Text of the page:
DevOps is a quickly growing practice for companies in almost every market. With the influx of cyber attacks over the past decade, security has slowly crept forward in the SDLC to the point where we’re now hearing the term DevSecOps in developer circles.

To keep things tidy and help developers manage additional security responsibilities, tools for static and dynamic application security testing (SAST and DAST) have made their way into the fray. In this post, we’ll explain what SAST and DAST are, how they fit into developers’ workflows, and when they should be used.

What are SAST and DAST?

These are critical tools for successful DevSecOps. Each runs a set of automated tests, and both introduce security at the beginning of the software development lifecycle.

Static application security testing

SAST can be used to analyze source code for known vulnerabilities – and is also a type of white box testing. The test will run before your code is deployed, ensuring that developers are alerted to fixes during the development phase. SAST can help remediate situations where your code has a potentially dangerous attribute in a class or unsafe code that can lead to unintended code execution.

An example of a SAST summary within a GitLab merge request

Within GitLab, SAST will automatically generate a summary of fixes and unresolved vulnerabilities following every code commit, but before your code is merged to the target branch. Tools that allow SAST reports to sit within the developer’s work interface enable ease of remediation and streamline testing procedures within the development phase.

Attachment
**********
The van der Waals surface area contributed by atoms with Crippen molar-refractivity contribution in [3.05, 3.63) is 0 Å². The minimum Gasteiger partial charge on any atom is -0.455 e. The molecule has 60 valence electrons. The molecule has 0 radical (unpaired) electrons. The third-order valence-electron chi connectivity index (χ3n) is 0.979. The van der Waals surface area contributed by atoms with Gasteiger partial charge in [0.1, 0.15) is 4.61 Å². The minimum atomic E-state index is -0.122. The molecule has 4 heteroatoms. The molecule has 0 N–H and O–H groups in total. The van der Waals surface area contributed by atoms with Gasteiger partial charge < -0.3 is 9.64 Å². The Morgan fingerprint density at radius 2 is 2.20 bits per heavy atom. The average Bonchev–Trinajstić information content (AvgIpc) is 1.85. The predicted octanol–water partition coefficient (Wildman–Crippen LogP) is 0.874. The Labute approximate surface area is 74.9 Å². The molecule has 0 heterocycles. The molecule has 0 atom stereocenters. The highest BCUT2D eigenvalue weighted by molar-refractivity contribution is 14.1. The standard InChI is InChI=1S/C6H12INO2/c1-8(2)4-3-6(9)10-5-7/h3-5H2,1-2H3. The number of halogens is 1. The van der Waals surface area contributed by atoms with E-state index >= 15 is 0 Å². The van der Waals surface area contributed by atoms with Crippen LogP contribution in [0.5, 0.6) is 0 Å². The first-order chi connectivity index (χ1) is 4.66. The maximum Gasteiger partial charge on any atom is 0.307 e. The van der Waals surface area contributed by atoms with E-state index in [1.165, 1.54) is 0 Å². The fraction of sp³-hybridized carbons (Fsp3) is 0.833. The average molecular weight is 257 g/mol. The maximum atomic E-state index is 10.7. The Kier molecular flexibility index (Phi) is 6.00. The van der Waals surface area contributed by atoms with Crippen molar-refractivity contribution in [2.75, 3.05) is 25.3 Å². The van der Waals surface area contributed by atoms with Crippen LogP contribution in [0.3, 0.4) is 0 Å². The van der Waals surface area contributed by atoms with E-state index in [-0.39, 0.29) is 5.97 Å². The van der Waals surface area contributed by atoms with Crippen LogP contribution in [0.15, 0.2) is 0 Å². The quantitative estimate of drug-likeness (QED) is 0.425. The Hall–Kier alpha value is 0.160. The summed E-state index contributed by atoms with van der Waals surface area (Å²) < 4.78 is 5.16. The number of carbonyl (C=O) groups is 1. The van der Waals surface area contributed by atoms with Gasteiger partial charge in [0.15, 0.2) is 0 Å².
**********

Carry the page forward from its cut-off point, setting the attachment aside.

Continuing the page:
Dynamic application security testing

DAST, a type of black box testing, analyzes your running web applications or known runtime vulnerabilities. GitLab’s DAST tool runs live attacks on a review app during QA, meaning developers can iterate on new apps and updates earlier and faster.

As with SAST, DAST should auto-run so that the developer doesn’t have to take measures to initiate the test. In other situations, DAST can also be used to continuously monitor live web applications for issues like cross-site scripting or broken authentication flaws. Test results should inform developers of potential vulnerabilities and serve as a catalyst for ongoing updates.

Test early and often using SAST and DAST

Static and dynamic application security testing are two helpful tools to keep your code secure, but don’t rely on them to handle all of your security needs. It’s still important to do manual code reviews, test high-level behaviors and functionality, conduct database scanning, and ensure that your whole team is operating with a security-first mindset.

Cover image by Mikael Kristenson on Unsplash

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